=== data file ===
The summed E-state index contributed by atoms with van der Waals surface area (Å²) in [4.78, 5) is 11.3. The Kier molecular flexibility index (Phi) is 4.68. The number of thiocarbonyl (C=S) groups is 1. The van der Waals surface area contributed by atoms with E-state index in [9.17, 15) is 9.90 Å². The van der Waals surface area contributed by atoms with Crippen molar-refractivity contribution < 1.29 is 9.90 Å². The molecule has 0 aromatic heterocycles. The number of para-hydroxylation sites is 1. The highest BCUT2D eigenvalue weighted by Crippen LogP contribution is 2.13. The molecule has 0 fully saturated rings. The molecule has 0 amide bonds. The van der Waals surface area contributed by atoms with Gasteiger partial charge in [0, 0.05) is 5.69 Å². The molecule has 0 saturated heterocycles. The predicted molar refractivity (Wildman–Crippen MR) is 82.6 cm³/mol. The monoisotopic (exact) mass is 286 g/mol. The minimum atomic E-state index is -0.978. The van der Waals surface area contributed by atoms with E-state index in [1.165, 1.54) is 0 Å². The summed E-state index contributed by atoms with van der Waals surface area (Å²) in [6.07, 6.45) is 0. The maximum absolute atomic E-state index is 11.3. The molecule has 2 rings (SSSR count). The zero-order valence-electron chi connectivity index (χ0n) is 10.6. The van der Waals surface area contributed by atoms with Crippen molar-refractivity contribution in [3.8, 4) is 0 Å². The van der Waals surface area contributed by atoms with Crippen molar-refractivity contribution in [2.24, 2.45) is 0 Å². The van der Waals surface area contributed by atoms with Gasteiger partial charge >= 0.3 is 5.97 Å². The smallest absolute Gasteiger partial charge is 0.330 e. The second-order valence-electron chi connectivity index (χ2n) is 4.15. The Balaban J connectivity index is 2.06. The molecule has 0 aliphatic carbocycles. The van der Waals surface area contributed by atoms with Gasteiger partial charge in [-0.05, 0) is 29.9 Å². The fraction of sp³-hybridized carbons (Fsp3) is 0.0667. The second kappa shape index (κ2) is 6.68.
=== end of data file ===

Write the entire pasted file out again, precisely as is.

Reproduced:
The summed E-state index contributed by atoms with van der Waals surface area (Å²) in [4.78, 5) is 11.3. The Kier molecular flexibility index (Phi) is 4.68. The number of thiocarbonyl (C=S) groups is 1. The van der Waals surface area contributed by atoms with E-state index in [9.17, 15) is 9.90 Å². The van der Waals surface area contributed by atoms with Crippen molar-refractivity contribution < 1.29 is 9.90 Å². The molecule has 0 aromatic heterocycles. The number of para-hydroxylation sites is 1. The highest BCUT2D eigenvalue weighted by Crippen LogP contribution is 2.13. The molecule has 0 fully saturated rings. The molecule has 0 amide bonds. The van der Waals surface area contributed by atoms with Gasteiger partial charge in [0, 0.05) is 5.69 Å². The molecule has 0 saturated heterocycles. The predicted molar refractivity (Wildman–Crippen MR) is 82.6 cm³/mol. The monoisotopic (exact) mass is 286 g/mol. The minimum atomic E-state index is -0.978. The van der Waals surface area contributed by atoms with E-state index in [1.165, 1.54) is 0 Å². The summed E-state index contributed by atoms with van der Waals surface area (Å²) in [6.07, 6.45) is 0. The maximum absolute atomic E-state index is 11.3. The molecule has 2 rings (SSSR count). The zero-order valence-electron chi connectivity index (χ0n) is 10.6. The van der Waals surface area contributed by atoms with Crippen molar-refractivity contribution in [3.8, 4) is 0 Å². The van der Waals surface area contributed by atoms with Crippen molar-refractivity contribution in [2.24, 2.45) is 0 Å². The van der Waals surface area contributed by atoms with Gasteiger partial charge >= 0.3 is 5.97 Å². The smallest absolute Gasteiger partial charge is 0.330 e. The second-order valence-electron chi connectivity index (χ2n) is 4.15. The Balaban J connectivity index is 2.06. The molecule has 0 aliphatic carbocycles. The van der Waals surface area contributed by atoms with Gasteiger partial charge in [-0.05, 0) is 29.9 Å². The fraction of sp³-hybridized carbons (Fsp3) is 0.0667. The second kappa shape index (κ2) is 6.68.